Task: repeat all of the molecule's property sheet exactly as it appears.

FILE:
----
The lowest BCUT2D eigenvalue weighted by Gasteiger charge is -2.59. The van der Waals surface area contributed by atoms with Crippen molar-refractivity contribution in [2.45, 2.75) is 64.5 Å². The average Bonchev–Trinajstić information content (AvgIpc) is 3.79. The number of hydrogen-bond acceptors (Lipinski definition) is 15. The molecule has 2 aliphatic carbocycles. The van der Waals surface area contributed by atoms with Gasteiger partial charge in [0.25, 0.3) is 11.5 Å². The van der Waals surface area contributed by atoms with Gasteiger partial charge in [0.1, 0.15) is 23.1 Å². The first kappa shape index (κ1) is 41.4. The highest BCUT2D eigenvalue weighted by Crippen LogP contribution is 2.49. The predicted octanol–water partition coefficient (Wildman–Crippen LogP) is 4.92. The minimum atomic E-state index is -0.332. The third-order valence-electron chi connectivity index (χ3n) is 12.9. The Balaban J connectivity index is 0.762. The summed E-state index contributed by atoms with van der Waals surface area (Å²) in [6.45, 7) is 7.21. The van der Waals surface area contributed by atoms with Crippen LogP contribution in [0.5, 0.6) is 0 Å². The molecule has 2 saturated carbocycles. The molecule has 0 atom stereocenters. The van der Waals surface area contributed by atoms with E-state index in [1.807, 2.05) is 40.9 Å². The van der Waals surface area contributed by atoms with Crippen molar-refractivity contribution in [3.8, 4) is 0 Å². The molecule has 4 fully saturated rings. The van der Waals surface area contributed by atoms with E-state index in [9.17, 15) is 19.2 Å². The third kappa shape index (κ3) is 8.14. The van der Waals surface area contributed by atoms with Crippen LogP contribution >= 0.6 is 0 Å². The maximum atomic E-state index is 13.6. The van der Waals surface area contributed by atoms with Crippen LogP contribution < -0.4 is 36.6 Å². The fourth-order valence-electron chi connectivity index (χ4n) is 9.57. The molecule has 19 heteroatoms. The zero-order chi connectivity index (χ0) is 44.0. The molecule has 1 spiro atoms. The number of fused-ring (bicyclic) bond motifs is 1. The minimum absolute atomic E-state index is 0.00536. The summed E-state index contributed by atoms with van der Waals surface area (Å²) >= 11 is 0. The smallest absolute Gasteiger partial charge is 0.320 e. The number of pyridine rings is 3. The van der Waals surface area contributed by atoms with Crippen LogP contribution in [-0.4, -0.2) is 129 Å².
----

The lowest BCUT2D eigenvalue weighted by Gasteiger charge is -2.59. The van der Waals surface area contributed by atoms with Crippen molar-refractivity contribution in [2.45, 2.75) is 64.5 Å². The average Bonchev–Trinajstić information content (AvgIpc) is 3.79. The number of hydrogen-bond acceptors (Lipinski definition) is 15. The molecule has 2 aliphatic carbocycles. The van der Waals surface area contributed by atoms with Gasteiger partial charge in [0.25, 0.3) is 11.5 Å². The van der Waals surface area contributed by atoms with Gasteiger partial charge in [0.1, 0.15) is 23.1 Å². The first kappa shape index (κ1) is 41.4. The highest BCUT2D eigenvalue weighted by Crippen LogP contribution is 2.49. The predicted octanol–water partition coefficient (Wildman–Crippen LogP) is 4.92. The minimum atomic E-state index is -0.332. The third-order valence-electron chi connectivity index (χ3n) is 12.9. The Balaban J connectivity index is 0.762. The summed E-state index contributed by atoms with van der Waals surface area (Å²) in [6.45, 7) is 7.21. The van der Waals surface area contributed by atoms with Crippen LogP contribution in [0.5, 0.6) is 0 Å². The molecule has 2 saturated carbocycles. The molecule has 0 atom stereocenters. The van der Waals surface area contributed by atoms with E-state index in [1.807, 2.05) is 40.9 Å². The van der Waals surface area contributed by atoms with Crippen molar-refractivity contribution in [3.8, 4) is 0 Å². The molecule has 4 fully saturated rings. The van der Waals surface area contributed by atoms with E-state index in [9.17, 15) is 19.2 Å². The third kappa shape index (κ3) is 8.14. The van der Waals surface area contributed by atoms with Crippen LogP contribution >= 0.6 is 0 Å². The maximum atomic E-state index is 13.6. The van der Waals surface area contributed by atoms with Crippen LogP contribution < -0.4 is 36.6 Å². The fourth-order valence-electron chi connectivity index (χ4n) is 9.57. The molecule has 19 heteroatoms. The zero-order chi connectivity index (χ0) is 44.0. The molecule has 1 spiro atoms. The number of fused-ring (bicyclic) bond motifs is 1. The minimum absolute atomic E-state index is 0.00536. The summed E-state index contributed by atoms with van der Waals surface area (Å²) >= 11 is 0. The smallest absolute Gasteiger partial charge is 0.320 e. The number of pyridine rings is 3. The van der Waals surface area contributed by atoms with Crippen LogP contribution in [-0.4, -0.2) is 129 Å².